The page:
The study, published online in thejournal Environmental Research, modelled the daily mortality rate ofpeople over 65 (who suffer most of the heat-related deaths) in GreaterLondon from 1991 to 2002. The model included daily temperatures,humidity, sunshine and wind and assessed any effects of atmosphericozone, particulates and sulphur dioxide. UCL researchers then analysedgeneral mortality trends for days when mean air temperatures exceeded 18ΊC.
Theteam found that when temperatures topped 18ΊC, mortality rates in theplus-65 group rose progressively as the days grew hotter. They alsofound that mortality rose more with temperature rises in early summerthan in late summer when people had adjusted to heat. High levels ofozone and particulates tended to be associated with sunshine, and highparticulates and sulphur dioxide with low wind, both of which canincrease heat stress.
The UCL study revealed that most analyseswould attribute up to half of the mortality to the pollutants, unlessallowance was made for adjustment to heat in late summer, and forsunshine and wind. Most conventional studies have not allowed for theseeffects. The authors conclude that, contrary to earlier reports,pollutants played little part in the rise in deaths associated with hotweather in the period analysed.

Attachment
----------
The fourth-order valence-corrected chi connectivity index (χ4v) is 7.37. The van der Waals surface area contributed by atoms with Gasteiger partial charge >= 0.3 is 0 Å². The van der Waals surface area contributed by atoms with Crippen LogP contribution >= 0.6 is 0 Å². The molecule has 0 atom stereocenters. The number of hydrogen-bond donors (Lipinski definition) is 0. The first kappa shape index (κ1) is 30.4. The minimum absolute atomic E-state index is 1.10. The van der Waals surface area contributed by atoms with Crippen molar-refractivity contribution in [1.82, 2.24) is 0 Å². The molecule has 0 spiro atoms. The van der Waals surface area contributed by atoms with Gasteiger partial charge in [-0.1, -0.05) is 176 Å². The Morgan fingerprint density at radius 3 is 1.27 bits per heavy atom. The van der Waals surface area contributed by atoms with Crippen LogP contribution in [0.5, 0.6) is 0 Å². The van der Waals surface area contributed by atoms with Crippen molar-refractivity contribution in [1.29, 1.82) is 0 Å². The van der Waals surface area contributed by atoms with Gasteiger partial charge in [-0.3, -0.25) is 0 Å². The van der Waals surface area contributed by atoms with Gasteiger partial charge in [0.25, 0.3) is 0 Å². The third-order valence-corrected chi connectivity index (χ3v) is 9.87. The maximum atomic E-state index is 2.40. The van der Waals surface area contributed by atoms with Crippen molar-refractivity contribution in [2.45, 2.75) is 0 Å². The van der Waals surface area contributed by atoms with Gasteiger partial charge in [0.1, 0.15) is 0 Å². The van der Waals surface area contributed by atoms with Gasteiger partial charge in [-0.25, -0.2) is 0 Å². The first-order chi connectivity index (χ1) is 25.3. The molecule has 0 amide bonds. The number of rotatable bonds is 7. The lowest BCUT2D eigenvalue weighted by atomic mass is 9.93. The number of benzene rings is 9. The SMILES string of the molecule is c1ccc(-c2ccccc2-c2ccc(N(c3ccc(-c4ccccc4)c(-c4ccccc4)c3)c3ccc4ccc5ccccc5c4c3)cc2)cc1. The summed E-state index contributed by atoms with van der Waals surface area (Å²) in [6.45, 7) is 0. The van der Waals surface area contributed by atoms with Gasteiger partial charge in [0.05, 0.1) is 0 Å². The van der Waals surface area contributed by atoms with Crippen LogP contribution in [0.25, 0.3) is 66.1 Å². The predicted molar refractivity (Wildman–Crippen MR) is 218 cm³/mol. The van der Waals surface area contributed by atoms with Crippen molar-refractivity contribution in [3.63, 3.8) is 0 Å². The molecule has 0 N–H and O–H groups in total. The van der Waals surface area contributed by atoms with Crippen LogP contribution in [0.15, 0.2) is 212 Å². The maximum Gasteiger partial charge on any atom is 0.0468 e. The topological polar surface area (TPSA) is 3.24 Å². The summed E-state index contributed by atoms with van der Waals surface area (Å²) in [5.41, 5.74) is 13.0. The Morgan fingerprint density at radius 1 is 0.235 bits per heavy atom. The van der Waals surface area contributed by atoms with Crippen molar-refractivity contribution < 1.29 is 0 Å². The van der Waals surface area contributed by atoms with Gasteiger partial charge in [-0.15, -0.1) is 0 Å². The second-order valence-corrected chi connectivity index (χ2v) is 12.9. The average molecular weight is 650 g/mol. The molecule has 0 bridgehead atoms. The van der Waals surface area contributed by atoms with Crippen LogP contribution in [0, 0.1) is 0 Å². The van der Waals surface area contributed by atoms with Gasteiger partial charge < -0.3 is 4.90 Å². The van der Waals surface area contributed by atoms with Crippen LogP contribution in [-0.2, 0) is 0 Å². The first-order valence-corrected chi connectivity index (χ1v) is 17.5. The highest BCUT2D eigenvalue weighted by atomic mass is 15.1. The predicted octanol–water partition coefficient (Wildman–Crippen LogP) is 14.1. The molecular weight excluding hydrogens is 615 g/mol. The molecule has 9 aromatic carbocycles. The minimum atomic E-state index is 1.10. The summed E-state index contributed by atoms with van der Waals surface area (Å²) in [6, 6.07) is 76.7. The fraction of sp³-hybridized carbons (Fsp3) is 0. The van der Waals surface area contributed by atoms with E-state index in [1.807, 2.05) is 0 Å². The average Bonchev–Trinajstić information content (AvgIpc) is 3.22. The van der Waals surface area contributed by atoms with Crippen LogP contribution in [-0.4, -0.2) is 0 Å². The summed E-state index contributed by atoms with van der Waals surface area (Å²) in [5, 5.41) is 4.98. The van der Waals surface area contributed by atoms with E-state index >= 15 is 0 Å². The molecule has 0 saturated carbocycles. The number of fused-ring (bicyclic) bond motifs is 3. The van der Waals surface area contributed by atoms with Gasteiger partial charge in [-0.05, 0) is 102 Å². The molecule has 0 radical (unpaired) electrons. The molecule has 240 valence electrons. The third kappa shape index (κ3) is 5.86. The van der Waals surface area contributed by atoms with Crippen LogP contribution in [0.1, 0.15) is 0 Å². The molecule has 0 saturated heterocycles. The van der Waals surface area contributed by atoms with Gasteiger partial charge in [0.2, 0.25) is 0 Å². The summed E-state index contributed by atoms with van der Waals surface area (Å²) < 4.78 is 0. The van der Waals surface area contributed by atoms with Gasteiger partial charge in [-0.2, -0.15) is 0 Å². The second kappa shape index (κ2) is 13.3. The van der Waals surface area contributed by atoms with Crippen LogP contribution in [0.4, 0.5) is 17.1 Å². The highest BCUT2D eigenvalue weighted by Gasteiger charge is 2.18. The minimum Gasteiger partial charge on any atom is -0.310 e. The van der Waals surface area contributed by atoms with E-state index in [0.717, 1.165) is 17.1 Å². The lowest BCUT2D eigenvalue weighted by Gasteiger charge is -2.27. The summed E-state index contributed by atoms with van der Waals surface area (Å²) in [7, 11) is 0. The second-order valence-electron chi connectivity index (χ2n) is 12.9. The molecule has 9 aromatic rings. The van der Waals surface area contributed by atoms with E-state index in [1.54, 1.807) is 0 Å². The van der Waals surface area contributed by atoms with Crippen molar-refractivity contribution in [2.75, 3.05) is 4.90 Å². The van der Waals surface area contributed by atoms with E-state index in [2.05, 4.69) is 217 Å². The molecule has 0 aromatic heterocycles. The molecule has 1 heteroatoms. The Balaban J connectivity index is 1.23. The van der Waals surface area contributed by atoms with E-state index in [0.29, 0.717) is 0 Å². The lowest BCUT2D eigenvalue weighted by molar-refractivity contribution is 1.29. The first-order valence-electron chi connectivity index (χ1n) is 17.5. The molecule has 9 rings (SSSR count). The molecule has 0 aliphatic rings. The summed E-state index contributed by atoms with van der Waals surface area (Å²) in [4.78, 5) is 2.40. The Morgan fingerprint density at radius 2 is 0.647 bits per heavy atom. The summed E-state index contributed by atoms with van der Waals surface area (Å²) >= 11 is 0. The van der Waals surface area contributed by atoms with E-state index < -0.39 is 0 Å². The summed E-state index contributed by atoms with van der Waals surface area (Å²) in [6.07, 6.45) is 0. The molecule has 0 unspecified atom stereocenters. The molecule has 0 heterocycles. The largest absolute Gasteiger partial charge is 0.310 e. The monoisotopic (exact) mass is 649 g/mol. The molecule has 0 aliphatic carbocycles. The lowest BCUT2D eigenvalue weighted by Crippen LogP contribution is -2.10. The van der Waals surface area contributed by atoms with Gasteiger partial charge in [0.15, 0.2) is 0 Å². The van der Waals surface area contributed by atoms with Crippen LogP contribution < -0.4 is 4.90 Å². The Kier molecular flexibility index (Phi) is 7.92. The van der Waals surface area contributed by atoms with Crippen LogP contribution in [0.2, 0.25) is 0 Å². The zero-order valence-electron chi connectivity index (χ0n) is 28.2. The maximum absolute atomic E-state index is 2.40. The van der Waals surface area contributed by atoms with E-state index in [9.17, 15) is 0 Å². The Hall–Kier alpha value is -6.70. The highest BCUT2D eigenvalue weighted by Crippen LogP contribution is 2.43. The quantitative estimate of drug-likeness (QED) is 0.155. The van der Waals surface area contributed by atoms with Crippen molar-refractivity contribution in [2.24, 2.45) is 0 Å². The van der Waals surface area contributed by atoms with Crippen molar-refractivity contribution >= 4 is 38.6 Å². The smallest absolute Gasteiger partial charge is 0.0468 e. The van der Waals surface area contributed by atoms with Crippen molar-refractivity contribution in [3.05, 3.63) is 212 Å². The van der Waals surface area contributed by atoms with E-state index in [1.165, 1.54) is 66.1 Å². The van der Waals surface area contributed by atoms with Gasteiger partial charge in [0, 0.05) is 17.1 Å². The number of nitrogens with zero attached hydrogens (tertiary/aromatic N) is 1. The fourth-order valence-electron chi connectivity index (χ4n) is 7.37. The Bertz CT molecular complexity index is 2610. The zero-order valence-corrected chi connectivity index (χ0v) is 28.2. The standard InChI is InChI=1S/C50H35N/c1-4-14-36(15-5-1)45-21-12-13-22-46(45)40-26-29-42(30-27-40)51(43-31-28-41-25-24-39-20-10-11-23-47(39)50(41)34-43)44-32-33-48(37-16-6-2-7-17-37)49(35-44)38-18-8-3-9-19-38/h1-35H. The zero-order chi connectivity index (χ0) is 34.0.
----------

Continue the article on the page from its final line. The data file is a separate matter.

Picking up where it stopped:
Professor Bill Keatinge, of theRoyal Free and University College Medical School , says: “Ozone,particulates and sulphur dioxide have been fingered as the culpritswhen hot weather is more likely to have caused the deaths. On hot days,older people are more likely to be dying from heat stress than from airpollution. The basic message of ‘keep cool when the weather is hot'seems to be being drowned out by exaggerated concern over airpollution. Runs of hot days are particularly dangerous.
“The factthat deaths were higher in early summer rather than late summersuggests that some people were unprepared for the hot weather and maynot have taken the necessary precautions to keep cool. The heat wave inFrance in 2003 which killed 14,000 people was an unfortunate example ofwhat happens when people are not prepared for hot weather.
“EvenBritain , which has around 800 heat-related deaths in an averagesummer, had more than 3,000 in the exceptionally hot summer of 2003.Global warming may well produce runs of hotter days than have ever beenexperienced here before, and we need to be prepared for that happeningin the UK with little warning.”
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